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Shock: Pope Francis Won’t Be Visiting Argentina Anytime Soon

By | [email protected] | September 30, 2016 6:54pm

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Sniffle. We’ve been waiting and waiting and waiting. And all that’s given us is disappointment. Today, in an 11-minute-long video, Pope Francis made clear that coming to Argentina is far from number one in his list of priorities, saying he won’t be coming to his homeland this year nor next. Although he cited commitments to Africa and Asia in 2017, he gave no details as to why he would not be visiting Argentina, Chile or Uruguay this year as had been the plan.

“You don’t know how much I would like to see you again. And I won’t be able to do it next year either because there are commitments with Asia and Africa, and the world is bigger than Argentina […] I leave God to define the date,” Francis said to the camera. “That is why I chose to communicate with you like this.”

In the video, Pope Francis directly addresses the Argentine people, saying that he is “convinced that [they] are the biggest treasure our homeland has” and emphasizing that he is still Argentine: “I still travel with my Argentine passport.”

He also asked the Argentine people to make an effort to help Argentina “improve [and] to grow.”

“Needless to say, I […] wanted to go to Argentina to beatify Mama Antula and canonize [the “gaucho priest”] Brochero but I can’t, it’s impossible,” explained Pope Francis, referencing two Argentine saints in the making. Father José Gabriel del Rosario Brochero is known as “the gaucho priest,” was from the province of Córdoba province and is known among other things for helping the sick during a cholera epidemic in 1867 and contracting leprosy late in life (legend has it that it came from sharing mate with a leper). Cura Brochero will be the first Argentine saint.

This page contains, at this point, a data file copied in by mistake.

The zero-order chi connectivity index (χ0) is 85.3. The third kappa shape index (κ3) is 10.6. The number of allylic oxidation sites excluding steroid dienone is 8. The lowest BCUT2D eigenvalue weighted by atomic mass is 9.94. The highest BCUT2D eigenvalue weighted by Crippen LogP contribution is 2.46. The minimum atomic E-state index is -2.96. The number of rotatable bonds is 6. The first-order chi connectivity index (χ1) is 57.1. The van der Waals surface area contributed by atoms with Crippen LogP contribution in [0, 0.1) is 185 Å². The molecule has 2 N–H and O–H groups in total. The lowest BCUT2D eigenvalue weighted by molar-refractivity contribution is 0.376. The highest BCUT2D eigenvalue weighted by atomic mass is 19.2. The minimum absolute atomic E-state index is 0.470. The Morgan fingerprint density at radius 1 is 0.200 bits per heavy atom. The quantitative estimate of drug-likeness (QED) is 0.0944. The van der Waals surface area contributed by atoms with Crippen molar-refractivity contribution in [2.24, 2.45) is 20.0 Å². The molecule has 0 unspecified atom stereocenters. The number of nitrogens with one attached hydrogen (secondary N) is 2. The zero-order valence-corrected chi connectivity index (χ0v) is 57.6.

Mama Antula, or María Antonia de Paz y Figueroa, on the other hand, will be beatified (i.e. she still needs one more step to reach sainthood) an was from Santiago de Estero province: she organized religious retreats when the king of Spain expelled Jesuit priests from Argentina, eventually walking over 800 miles barefoot to do so.

In a monologue that he “wished were a chat,” Pope Francis described the recognition of these two Argentines as “very important and powerful.”

The Pope is still set to meet with President Mauricio Macri on October 15 at the Vatican.

“So, in the middle of this [long] greeting, I send you my affection and tell you although it seems strange, I will stretch time like an elastic [band] see you soon! And don’t forget to pray for me. Thank you.”

Resistencia Mayor Jorge Capitanich said he spoke with the pope earlier this week who told him that he doesn’t like to travel to countries during election years. In 2017, Argentines will go to the polls across the country for a midterm election. “This would imply he would visit Argentina in 2018 but that is something for the [pope] to decide,” Capitanich, who was Cabinet chief for Cristina Fernández de Kirchner, said.